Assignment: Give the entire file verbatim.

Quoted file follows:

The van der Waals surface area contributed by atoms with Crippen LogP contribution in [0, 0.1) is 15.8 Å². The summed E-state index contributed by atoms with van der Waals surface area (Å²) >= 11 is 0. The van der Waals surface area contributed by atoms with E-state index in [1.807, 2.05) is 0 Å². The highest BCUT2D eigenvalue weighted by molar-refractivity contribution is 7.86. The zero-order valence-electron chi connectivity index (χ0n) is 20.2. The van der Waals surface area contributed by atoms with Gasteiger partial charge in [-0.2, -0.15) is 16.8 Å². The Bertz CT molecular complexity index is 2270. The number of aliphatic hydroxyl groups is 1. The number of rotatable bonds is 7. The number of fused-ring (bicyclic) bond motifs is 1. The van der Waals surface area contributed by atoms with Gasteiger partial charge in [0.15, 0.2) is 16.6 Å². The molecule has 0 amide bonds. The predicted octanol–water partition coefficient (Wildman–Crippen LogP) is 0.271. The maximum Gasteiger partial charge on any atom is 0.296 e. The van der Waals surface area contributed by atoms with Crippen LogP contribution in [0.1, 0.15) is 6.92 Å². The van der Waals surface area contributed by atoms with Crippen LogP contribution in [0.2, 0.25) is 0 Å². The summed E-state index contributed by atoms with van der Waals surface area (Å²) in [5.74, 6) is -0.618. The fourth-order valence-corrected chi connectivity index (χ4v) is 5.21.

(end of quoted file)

The van der Waals surface area contributed by atoms with Crippen LogP contribution in [0, 0.1) is 15.8 Å². The summed E-state index contributed by atoms with van der Waals surface area (Å²) >= 11 is 0. The van der Waals surface area contributed by atoms with E-state index in [1.807, 2.05) is 0 Å². The highest BCUT2D eigenvalue weighted by molar-refractivity contribution is 7.86. The zero-order valence-electron chi connectivity index (χ0n) is 20.2. The van der Waals surface area contributed by atoms with Gasteiger partial charge in [-0.2, -0.15) is 16.8 Å². The Bertz CT molecular complexity index is 2270. The number of aliphatic hydroxyl groups is 1. The number of rotatable bonds is 7. The number of fused-ring (bicyclic) bond motifs is 1. The van der Waals surface area contributed by atoms with Gasteiger partial charge in [0.15, 0.2) is 16.6 Å². The molecule has 0 amide bonds. The predicted octanol–water partition coefficient (Wildman–Crippen LogP) is 0.271. The maximum Gasteiger partial charge on any atom is 0.296 e. The van der Waals surface area contributed by atoms with Crippen LogP contribution in [0.1, 0.15) is 6.92 Å². The van der Waals surface area contributed by atoms with Crippen LogP contribution in [0.2, 0.25) is 0 Å². The summed E-state index contributed by atoms with van der Waals surface area (Å²) in [5.74, 6) is -0.618. The fourth-order valence-corrected chi connectivity index (χ4v) is 5.21.